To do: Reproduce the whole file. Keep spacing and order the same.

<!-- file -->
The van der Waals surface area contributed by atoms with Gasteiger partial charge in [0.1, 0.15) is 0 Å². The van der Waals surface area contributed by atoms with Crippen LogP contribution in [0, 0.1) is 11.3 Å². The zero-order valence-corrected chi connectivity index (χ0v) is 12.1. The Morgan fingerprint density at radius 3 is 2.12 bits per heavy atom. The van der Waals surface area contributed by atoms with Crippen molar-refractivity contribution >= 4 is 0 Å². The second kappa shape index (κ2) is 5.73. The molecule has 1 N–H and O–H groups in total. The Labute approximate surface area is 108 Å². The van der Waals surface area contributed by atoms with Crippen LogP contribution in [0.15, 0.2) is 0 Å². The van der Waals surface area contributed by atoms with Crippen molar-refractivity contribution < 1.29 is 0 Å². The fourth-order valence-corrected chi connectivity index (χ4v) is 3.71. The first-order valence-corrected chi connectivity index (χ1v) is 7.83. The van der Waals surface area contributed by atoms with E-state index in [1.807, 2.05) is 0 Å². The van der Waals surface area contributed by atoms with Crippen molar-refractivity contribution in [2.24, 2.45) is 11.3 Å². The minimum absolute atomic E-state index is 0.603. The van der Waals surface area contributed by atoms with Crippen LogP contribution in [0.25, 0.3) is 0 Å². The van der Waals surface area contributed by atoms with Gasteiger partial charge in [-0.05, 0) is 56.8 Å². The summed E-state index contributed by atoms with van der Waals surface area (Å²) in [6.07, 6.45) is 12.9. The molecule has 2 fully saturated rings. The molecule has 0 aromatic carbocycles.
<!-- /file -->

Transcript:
The van der Waals surface area contributed by atoms with Gasteiger partial charge in [0.1, 0.15) is 0 Å². The van der Waals surface area contributed by atoms with Crippen LogP contribution in [0, 0.1) is 11.3 Å². The zero-order valence-corrected chi connectivity index (χ0v) is 12.1. The Morgan fingerprint density at radius 3 is 2.12 bits per heavy atom. The van der Waals surface area contributed by atoms with Crippen molar-refractivity contribution >= 4 is 0 Å². The second kappa shape index (κ2) is 5.73. The molecule has 1 N–H and O–H groups in total. The Labute approximate surface area is 108 Å². The van der Waals surface area contributed by atoms with Crippen LogP contribution in [0.15, 0.2) is 0 Å². The van der Waals surface area contributed by atoms with Crippen molar-refractivity contribution < 1.29 is 0 Å². The fourth-order valence-corrected chi connectivity index (χ4v) is 3.71. The first-order valence-corrected chi connectivity index (χ1v) is 7.83. The van der Waals surface area contributed by atoms with E-state index in [1.807, 2.05) is 0 Å². The van der Waals surface area contributed by atoms with Crippen molar-refractivity contribution in [2.24, 2.45) is 11.3 Å². The minimum absolute atomic E-state index is 0.603. The van der Waals surface area contributed by atoms with Crippen LogP contribution in [0.25, 0.3) is 0 Å². The van der Waals surface area contributed by atoms with Gasteiger partial charge in [-0.05, 0) is 56.8 Å². The summed E-state index contributed by atoms with van der Waals surface area (Å²) in [6.07, 6.45) is 12.9. The molecule has 2 fully saturated rings. The molecule has 0 aromatic carbocycles.